Many of the places where vital teaching occurs, if not designed expressly for physical torment, are infamously uninviting. Most public schools today are 20th century adaptations of the schools in the original American colonies. In the industrial version of schools, students became products to be passed from grade to grade until sufficiently educated to work in a factory. School buildings reflected this ultimate goal, with classroom after similar classroom aligned along each side of a corridor, and regimental rows of hard chairs symbolizing strict attention and serious purpose. Nothing about the industrial school model required comfort as a precondition for success. In fact, school comfort, through the introduction of seemingly superfluous elements, was often seen to militate against the high ideal of efficiency. Even though no research or evidence supports this idea, a myth persists to this day that an uncomfortable school is probably good because it creates self-disciplined kids, not pampered softies. A considerable body of research about environmental design shows the positive effect comfort can have on learning, human productivity and creativity. In this Edutopia article, Prakash Nair and Randall Fielding argue for greater investments in softer seating, cleaner and fresher air, noise controls, adaptive and flexible learning spaces, access to healthy food, smaller learning communities, and creating environments where students can feel both secure and significant.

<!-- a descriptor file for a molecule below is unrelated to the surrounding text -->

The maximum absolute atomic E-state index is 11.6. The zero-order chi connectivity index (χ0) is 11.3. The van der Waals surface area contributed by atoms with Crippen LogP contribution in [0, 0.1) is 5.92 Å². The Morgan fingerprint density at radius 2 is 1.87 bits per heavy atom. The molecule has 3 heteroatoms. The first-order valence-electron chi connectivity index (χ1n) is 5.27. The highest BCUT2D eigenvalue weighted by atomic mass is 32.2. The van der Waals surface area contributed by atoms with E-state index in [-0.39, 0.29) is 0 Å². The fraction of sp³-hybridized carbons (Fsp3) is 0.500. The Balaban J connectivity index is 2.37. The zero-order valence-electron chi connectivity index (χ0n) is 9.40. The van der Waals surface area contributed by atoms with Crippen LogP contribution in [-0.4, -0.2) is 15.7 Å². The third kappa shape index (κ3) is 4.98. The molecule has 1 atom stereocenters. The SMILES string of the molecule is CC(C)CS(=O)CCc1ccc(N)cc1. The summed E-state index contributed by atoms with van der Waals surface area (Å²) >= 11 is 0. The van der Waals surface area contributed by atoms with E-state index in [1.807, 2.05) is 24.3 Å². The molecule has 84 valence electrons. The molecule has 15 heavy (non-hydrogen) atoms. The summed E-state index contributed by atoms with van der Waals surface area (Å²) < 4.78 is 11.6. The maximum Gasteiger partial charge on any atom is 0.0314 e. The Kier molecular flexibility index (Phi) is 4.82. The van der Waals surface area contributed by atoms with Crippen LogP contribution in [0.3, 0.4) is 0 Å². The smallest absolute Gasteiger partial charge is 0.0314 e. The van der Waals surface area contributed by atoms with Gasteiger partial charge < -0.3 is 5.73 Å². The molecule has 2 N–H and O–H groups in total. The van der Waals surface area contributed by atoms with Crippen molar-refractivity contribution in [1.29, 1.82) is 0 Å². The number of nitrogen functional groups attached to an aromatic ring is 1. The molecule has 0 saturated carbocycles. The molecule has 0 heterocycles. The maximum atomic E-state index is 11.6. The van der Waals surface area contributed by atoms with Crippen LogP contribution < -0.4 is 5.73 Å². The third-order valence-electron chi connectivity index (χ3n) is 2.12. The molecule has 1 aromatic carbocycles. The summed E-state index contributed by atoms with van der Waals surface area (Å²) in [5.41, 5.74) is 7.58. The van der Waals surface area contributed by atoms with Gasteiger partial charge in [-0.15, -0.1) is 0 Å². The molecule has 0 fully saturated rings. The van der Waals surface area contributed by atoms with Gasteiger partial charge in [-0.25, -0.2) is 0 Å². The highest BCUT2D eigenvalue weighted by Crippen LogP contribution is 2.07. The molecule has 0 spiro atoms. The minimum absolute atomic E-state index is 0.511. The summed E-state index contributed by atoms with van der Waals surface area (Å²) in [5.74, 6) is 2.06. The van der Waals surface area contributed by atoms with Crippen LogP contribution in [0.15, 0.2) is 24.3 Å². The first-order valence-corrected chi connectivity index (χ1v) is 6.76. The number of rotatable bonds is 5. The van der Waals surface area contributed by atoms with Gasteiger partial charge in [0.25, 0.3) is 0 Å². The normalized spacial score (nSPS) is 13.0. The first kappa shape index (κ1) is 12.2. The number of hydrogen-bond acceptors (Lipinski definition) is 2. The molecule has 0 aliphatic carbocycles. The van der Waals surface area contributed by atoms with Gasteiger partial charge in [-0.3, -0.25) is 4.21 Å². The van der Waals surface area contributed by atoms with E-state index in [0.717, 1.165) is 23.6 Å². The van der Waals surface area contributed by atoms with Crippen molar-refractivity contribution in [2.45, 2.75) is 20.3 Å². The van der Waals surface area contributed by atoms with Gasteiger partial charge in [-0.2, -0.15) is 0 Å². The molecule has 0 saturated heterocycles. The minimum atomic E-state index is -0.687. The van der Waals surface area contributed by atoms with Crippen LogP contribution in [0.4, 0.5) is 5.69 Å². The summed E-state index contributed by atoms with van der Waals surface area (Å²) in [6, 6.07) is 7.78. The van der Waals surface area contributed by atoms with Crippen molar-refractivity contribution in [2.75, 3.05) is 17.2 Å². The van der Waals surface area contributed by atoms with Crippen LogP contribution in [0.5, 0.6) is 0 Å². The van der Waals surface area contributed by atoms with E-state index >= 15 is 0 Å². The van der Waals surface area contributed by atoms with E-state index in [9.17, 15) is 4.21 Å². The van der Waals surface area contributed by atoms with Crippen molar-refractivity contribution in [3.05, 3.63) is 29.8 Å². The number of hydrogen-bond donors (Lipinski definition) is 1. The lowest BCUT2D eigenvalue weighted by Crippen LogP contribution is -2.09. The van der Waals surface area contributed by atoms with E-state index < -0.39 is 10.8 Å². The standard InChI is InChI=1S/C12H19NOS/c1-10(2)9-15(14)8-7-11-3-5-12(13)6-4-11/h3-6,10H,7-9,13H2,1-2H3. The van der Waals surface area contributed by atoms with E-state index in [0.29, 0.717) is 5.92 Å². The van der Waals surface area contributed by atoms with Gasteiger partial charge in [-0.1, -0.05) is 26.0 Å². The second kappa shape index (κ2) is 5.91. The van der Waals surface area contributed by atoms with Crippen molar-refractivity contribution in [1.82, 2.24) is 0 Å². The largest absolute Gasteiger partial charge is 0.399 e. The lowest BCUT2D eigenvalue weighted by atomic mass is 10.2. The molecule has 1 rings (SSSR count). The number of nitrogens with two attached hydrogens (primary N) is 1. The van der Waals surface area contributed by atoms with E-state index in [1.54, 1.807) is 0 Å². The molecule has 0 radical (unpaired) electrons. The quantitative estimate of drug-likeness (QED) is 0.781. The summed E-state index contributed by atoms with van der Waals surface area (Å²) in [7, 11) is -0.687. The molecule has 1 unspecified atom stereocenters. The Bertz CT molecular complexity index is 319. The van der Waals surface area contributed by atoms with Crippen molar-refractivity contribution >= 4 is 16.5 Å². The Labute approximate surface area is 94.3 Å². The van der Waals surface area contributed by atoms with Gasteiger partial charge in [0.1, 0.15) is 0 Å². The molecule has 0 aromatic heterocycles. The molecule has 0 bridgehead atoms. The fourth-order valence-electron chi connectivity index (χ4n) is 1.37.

You Can't Censor the Internet
A 16-digit hexadecimal code that hackers can use to attempt disable the copy protection built into high-definition DVDs. That code ­ which could help someone copy these otherwise "protected" discs ­ has been circulating on the Internet for months. Most people probably never paid much attention to it until this week when Digg responded to a cease and desist letter by removing all references to the hack code on its site.

Crazy Kids don't get mental health care